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Chief Victims Advisor underpins family violence package


Hon Judith Collins

Minister of Justice

Hon Anne Tolley

Minister of Police

Minister of Corrections

Chief Victims Advisor underpins package to prevent family violence

A cross-government approach to prevent family violence proposes new Justice sector initiatives to keep women and children safe, Justice Minister Judith Collins and Police and Corrections Minister Anne Tolley announced today.

“The high rate of family violence in New Zealand is unacceptable – too many domestic violence victims continue to be re-victimised even when a protection order is in place,” Ms Collins says.

“This Government is committed to do more to end family violence. That’s why we’re proposing a suite of initiatives to increase the safety of family violence victims, reduce the risk that they will be re-victimised and make services more responsive to victims’ individual needs.”

The Justice sector’s stronger response to family violence links with Associate Minister for Social Development Tariana Turia’s work to promote community wide rejection of family violence. Together with the Government’s focus on vulnerable children, it will help future generations of children to grow up without family violence.

The Government has identified four key Justice sector action areas to: better protect victims of family violence; improve victims’ experience in the justice system; support judicial decision-making in cases involving domestic violence; and ensure domestic violence legislation is modern and fit for purpose.

The proposals to help achieve these include:
· Establishing a Chief Victims Advisor to the Minister of Justice to advise on the needs and views of victims of crime, including domestic violence victims.
· Testing an intensive case management service to provide specialist support for domestic violence victims at high risk of serious harm or death.
· Establishing a nationwide home safety service to help victims who want to leave a violent relationship. The service will offer practical support such as safety planning, strengthening doors and windows and installing alarms.
· Reviewing the Domestic Violence Act 1995 to ensure it keeps victims safe and holds offenders to account.
· Exploring the possibility of a conviction disclosure scheme, which may allow a person to be told whether their partner has a history of violence.
· Trialling mobile safety alarms with GPS technology for victims, so they can notify Police of an emergency, and their location.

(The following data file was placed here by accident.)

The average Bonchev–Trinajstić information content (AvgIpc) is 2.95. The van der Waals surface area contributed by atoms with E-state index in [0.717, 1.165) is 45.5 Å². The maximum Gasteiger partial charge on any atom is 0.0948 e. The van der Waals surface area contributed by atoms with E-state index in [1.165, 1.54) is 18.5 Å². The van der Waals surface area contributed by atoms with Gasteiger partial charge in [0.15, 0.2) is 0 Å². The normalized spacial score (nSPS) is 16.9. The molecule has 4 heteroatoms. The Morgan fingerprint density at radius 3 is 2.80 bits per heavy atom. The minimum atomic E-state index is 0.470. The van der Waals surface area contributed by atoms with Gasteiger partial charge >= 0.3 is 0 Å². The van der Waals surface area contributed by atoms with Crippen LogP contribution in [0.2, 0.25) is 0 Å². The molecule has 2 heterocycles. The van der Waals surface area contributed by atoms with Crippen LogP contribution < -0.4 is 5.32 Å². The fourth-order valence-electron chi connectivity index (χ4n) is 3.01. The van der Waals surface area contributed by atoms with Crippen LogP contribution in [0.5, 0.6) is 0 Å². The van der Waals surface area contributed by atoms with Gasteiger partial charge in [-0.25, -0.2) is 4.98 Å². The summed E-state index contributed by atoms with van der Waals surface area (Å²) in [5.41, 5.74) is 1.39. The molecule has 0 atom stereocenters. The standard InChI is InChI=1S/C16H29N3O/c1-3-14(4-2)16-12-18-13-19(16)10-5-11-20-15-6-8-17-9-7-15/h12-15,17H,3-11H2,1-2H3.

· Introduce legislation to change the Sentencing Act, which will allow courts to stipulate GPS monitoring of high-risk domestic violence offenders who can’t currently have this condition imposed upon them.
Both Ministers say giving Judges more powers to order GPS monitoring for offenders will help keep more victims safe. 24-hour monitoring of the most serious offenders means an alarm will be raised if they go near an exclusion zone, while it also lets offenders know that there is a record of where they are and where they have been.
“GPS alarms for victims can help inform Police where a victim is if they are at risk, so they can take action,” Mrs Tolley says.

Mrs Tolley says technology is continuing to evolve, and the Government and supporting agencies are doing all we can to get the full benefits from it.

“Following the rollout of smartphones to the frontline, Police will also be exploring how technology could be used to gather video evidence which could then be used in courts.”

The Government will also explore whether prosecutors should be able to invite the judge or jury to draw an adverse inference when a defendant refuses to give evidence in sexual violence cases. Current law only allows the defendant, the defendant’s lawyer or the Judge to comment on a defendant’s failure to give evidence.

Ms Collins says officials will continue to work on the details of the proposals, provide the Government with more advice and launch trials over the coming year.

“Improving safety and support for family violence victims will reduce violent crime and re-offending – and most importantly, it will make a big difference to the lives of victims and their children,” Ms Collins says.

ends

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